We've gotten several emails requesting video of Moriah Arnold speaking at the rally yesterday. Unfortunately, I've not been able to find any f
January 27, 2007

We've gotten several emails requesting video of Moriah Arnold speaking at the rally yesterday. Unfortunately, I've not been able to find any footage of it. If any C&Ler does have additional footage of the rally, especially of Moriah speaking, please let us know.

Newsweek does offer coverage of the rally here, including a mention of Moriah. But as is typical, they focus more attention on Jane Fonda's attendance than anything else. You can launch NBC's report on the rally here.

Protesters energized by fresh congressional skepticism about the Iraq war demanded a withdrawal of U.S. troops in a demonstration Saturday that drew tens of thousands and brought Jane Fonda back to the streets.

A sampling of celebrities, a half-dozen members of Congress and busloads of demonstrators from distant states joined in a spirited rally under a sunny sky, seeing opportunity to press their cause in a country that has turned against the war.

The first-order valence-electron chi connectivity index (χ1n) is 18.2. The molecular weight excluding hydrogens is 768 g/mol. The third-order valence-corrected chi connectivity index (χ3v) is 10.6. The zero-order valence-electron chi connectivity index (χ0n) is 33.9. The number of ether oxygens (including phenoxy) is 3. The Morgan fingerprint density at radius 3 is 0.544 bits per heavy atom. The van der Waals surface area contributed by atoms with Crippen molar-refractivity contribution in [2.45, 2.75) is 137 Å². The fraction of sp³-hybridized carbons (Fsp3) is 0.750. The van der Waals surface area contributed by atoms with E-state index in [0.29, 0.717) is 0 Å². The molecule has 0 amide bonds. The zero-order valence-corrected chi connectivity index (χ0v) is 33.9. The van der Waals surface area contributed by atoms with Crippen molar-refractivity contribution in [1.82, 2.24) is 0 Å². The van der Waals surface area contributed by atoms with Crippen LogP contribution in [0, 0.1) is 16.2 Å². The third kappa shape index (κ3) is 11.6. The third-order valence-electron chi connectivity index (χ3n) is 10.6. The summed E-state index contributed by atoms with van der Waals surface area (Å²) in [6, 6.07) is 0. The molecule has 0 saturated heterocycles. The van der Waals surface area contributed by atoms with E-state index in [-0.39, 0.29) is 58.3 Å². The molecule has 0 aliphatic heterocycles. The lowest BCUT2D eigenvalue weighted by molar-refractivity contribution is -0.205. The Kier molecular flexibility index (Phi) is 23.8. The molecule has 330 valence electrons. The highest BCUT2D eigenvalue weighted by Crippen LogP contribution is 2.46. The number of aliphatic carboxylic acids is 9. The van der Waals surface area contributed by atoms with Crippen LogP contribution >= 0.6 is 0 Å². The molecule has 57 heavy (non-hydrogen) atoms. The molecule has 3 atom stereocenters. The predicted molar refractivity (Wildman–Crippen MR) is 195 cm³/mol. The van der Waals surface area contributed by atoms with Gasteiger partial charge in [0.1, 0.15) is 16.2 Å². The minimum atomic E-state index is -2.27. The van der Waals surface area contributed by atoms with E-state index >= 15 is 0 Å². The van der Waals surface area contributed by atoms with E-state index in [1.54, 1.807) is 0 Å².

The House Judiciary Committee chairman, Rep. John Conyers, threatened to use congressional spending power to try to stop the war. "George Bush has a habit of firing military leaders who tell him the Iraq war is failing," he said, looking out at the masses. "He can't fire you." Referring to Congress, the Michigan Democrat added: "He can't fire us."

Here's my problem with the coverage given to the protest so far: not ONE has failed to mention Jane Fonda. Now don't get me wrong, Fonda's a good actress and a committed liberal. I have no personal problem with her or her right to participate in protests. I think her actions during Vietnam have been mythologized by the right wing noise machine into being worse than they empirically were, but she did take responsibility for them and apologized for the perceived insensitivity. But we all know that the media downplays and marginalizes protests as a matter of course. As much as I dislike the lumping together of the media as some monolithic entity, their focus on Fonda makes me think that media coverage is being directed by the SwiftBoat Veterans. The MAJORITY of Americans do not support either Bush's escalation or the war itself. Why the need to marginalize it by the thinly veiled allusions to Hanoi Jane?

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